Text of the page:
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 Bowl Coating

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peckinpahhombre

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Age : 49
Location : Niagara Ontario
Registration date : 2012-11-02

PostSubject: Re: Bowl Coating   Fri Jan 04, 2013 3:13 pm

Now that Kyle has thrown the cat amongst the pigeons, let the games begin ...
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the rev

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Age : 52
Location : Oak View CA
Registration date : 2012-10-08

PostSubject: Re: Bowl Coating   Fri Jan 04, 2013 3:15 pm

Well I have found that the best concoction to use is very old motor oil, mixed with ez light charcoal ground to powder. It not only is a beautiful black, but helps keep your tobacco lit

rev
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Kyle Weiss

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Location : Reno, NV
Registration date : 2011-09-18

PostSubject: Re: Bowl Coating   Fri Jan 04, 2013 3:42 pm

...see, and I figured used aquarium filtration, particularly ground-up activated charcoal, mixed with a little cheap gin would have been ideal... shows what I know. Twisted Evil

Cool
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peckinpahhombre

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Age : 49
Location : Niagara Ontario
Registration date : 2012-11-02

PostSubject: Re: Bowl Coating   Fri Jan 04, 2013 3:50 pm

In Canada we coat our bowls with gunpowder, whether they've been pre-coated or not. We're tough up here, and the acrid smell once it's lit helps dull the malodorous scent of the Mixture #79 that we all smoke up here.
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PostSubject: Re: Bowl Coating   Fri Jan 04, 2013 6:19 pm

Buttermilk seems to be popular solvent.

What a Face
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deepbass9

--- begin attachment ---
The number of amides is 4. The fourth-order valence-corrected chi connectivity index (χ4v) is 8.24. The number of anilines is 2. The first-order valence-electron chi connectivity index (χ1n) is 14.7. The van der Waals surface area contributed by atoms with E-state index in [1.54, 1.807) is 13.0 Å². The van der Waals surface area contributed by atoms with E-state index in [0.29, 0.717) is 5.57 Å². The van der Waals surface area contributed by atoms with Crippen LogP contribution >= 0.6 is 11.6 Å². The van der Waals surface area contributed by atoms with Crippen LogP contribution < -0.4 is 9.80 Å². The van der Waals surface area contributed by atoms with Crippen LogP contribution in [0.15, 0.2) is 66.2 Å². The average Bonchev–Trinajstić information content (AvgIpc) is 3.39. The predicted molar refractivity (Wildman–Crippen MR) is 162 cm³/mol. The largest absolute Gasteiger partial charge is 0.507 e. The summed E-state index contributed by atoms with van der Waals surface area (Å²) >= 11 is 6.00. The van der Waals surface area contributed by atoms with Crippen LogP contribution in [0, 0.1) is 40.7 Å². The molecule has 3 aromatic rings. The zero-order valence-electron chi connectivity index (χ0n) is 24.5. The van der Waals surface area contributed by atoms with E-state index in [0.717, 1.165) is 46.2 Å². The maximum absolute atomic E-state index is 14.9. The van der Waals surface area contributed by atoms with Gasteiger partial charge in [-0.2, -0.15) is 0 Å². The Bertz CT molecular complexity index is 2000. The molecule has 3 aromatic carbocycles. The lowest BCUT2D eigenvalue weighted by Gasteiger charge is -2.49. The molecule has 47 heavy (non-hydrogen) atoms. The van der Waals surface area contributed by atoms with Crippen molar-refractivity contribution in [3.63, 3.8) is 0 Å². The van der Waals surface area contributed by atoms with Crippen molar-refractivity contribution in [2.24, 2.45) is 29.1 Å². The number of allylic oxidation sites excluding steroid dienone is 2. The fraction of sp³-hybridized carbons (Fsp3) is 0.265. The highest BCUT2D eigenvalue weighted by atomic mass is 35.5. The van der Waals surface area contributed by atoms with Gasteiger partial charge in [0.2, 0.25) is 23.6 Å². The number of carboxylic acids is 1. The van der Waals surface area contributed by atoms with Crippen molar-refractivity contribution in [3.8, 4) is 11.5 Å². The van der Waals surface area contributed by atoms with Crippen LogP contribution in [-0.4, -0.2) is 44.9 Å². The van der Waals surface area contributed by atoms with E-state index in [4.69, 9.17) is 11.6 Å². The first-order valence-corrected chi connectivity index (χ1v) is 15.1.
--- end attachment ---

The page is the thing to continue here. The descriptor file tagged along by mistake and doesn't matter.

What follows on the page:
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Age : 47
Location : Philly
Registration date : 2011-02-21

PostSubject: Re: Bowl Coating   Sat Jan 05, 2013 9:09 am

Most of my pipes are Boswells, and he coats them. The others I have are a Yak, the L'Anatra (no coats), and two Petes (coated) and I once had a Northern Briars that was coated as well.


Of the 7 Boswells, one of them tasted 'funny'. Too sweet, in an off putting way, and didn't fit with the Latakia blends I was smoking in it. It's the largest bowl I have, so maybe it's just total surface area that caused it. I sanded down the inside (after a couple of months of frustration, and probably a couple dozen smokes) and it immediately improved. One of my Pete's was kinda similar, with a funky taste, so I sanded that one down, too.

To my thinking, it had to be the coatings. Funny, though, the rest of the coated bowls smoked fine..a bit sweet first couple of bowls, but then what I'd call "normal" thereafter.


The two virgin bowls smoked great from the start.


My summation: I'd prefer uncoated over coated, based on experience. I don't care how the inside of the bowl looks...after some tobak through it, she'll be nice and dark. I do understand how, from a marketer's perspective, that the completed look of a coated bowl can be desirable.


Bottom line: I'll buy based on the pipe and the maker...if it's coated so be it. If it's funky after a few smokes, I'm sanding to the wood.

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Kyle Weiss

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Location : Reno, NV
Registration date : 2011-09-18

PostSubject: Re: Bowl Coating   Sat Jan 05, 2013 1:34 pm